Ultimately, automation will prove invaluable to the critical task of decision making in insurance. With millions of data points across the entire customer journey, this picture of the insurance life cycle is vital for those seeking to optimise fraud detection while also minimising disruption to the customer experience. These attributes are key to remain competitive in today’s market. Yet even organisations currently using data intelligently may be missing out on the bigger picture of how this data flexibility can unlock added value through prompting innovation and disruption.
Join up technology strategies and platforms to make anti-fraud invaluable
The most surprising observation from the Insurance Innovators event was that so many technology investments and strategies in insurance are made in silos. In understanding that data is key to optimising customer experiences, insurers should draw together data from across departments to put the customer at the heart of every decision they make.
Fraud, pricing and marketing departments may appear to have few similarities on the surface. However, their hidden synergies point to the next big step forward for insurers. All will strive for hyperpersonalisation through data to ensure the customer receives the best service at the optimal time. However, solutions aren’t working together, so you lose the potential for collaborative, cost-saving and highly effective work. And this is normally most visible to their customers.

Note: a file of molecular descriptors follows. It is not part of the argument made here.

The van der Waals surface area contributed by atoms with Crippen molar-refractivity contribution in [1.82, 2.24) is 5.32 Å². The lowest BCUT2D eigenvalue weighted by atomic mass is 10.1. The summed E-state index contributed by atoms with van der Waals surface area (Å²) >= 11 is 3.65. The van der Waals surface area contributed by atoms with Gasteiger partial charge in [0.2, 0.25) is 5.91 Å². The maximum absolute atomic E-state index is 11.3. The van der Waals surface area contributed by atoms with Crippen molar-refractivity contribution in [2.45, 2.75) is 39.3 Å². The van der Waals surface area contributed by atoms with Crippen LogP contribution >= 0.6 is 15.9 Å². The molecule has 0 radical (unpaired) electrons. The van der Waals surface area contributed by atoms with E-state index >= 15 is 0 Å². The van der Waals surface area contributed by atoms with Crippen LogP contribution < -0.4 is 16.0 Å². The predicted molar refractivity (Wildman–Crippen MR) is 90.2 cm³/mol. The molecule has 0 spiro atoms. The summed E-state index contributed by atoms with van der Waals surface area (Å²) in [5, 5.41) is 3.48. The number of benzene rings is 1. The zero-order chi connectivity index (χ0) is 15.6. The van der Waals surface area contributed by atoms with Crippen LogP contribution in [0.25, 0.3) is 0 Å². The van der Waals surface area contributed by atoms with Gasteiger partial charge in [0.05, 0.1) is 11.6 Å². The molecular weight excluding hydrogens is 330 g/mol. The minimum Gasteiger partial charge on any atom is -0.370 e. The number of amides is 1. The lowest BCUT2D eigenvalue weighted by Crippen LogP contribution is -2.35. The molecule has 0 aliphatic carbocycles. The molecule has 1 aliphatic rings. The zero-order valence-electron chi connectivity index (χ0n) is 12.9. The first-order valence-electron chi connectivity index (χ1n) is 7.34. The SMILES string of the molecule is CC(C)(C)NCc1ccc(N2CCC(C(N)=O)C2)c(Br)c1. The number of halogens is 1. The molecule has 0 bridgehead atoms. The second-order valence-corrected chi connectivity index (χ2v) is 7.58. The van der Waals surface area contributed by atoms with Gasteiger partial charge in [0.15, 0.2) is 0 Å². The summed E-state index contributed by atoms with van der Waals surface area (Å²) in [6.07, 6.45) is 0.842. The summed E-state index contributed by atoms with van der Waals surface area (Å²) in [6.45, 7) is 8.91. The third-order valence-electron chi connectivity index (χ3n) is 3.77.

Insurers don’t yet realise the value of enterprise decision management to break down silos between rules, models and data used across departments. Each department invests in niche solutions from multiple different vendors, making decisions in isolation and creating unnecessary costs.
Benefits of a single platform
Imagine the benefits of a single platform that scales to coordinate intelligent decisioning models for the entire business. When they need automation, insurers could reach into every significant touch point and ensure the optimal decision is being made. When you ask critically skilled fraud analysts and investigators to manage decisions, the same platform can provide decision support with vital insights at just the right time.